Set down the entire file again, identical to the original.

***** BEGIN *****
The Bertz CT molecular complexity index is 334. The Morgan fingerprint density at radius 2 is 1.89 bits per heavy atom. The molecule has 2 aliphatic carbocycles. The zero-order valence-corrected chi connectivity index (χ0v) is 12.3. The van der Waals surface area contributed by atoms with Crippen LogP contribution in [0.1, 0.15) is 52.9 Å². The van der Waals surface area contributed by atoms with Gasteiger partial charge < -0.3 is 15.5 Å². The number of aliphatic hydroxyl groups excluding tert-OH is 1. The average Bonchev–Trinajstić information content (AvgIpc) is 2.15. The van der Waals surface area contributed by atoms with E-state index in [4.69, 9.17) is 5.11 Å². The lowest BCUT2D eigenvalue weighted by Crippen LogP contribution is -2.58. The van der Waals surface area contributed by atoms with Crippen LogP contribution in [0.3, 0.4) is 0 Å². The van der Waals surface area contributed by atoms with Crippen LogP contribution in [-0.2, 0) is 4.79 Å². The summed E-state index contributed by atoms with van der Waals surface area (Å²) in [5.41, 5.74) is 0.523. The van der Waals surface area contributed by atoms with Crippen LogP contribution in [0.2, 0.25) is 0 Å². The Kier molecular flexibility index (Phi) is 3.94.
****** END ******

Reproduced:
The Bertz CT molecular complexity index is 334. The Morgan fingerprint density at radius 2 is 1.89 bits per heavy atom. The molecule has 2 aliphatic carbocycles. The zero-order valence-corrected chi connectivity index (χ0v) is 12.3. The van der Waals surface area contributed by atoms with Crippen LogP contribution in [0.1, 0.15) is 52.9 Å². The van der Waals surface area contributed by atoms with Gasteiger partial charge < -0.3 is 15.5 Å². The number of aliphatic hydroxyl groups excluding tert-OH is 1. The average Bonchev–Trinajstić information content (AvgIpc) is 2.15. The van der Waals surface area contributed by atoms with E-state index in [4.69, 9.17) is 5.11 Å². The lowest BCUT2D eigenvalue weighted by Crippen LogP contribution is -2.58. The van der Waals surface area contributed by atoms with Crippen LogP contribution in [0.3, 0.4) is 0 Å². The van der Waals surface area contributed by atoms with Crippen LogP contribution in [-0.2, 0) is 4.79 Å². The summed E-state index contributed by atoms with van der Waals surface area (Å²) in [5.41, 5.74) is 0.523. The van der Waals surface area contributed by atoms with Crippen LogP contribution in [0.2, 0.25) is 0 Å². The Kier molecular flexibility index (Phi) is 3.94.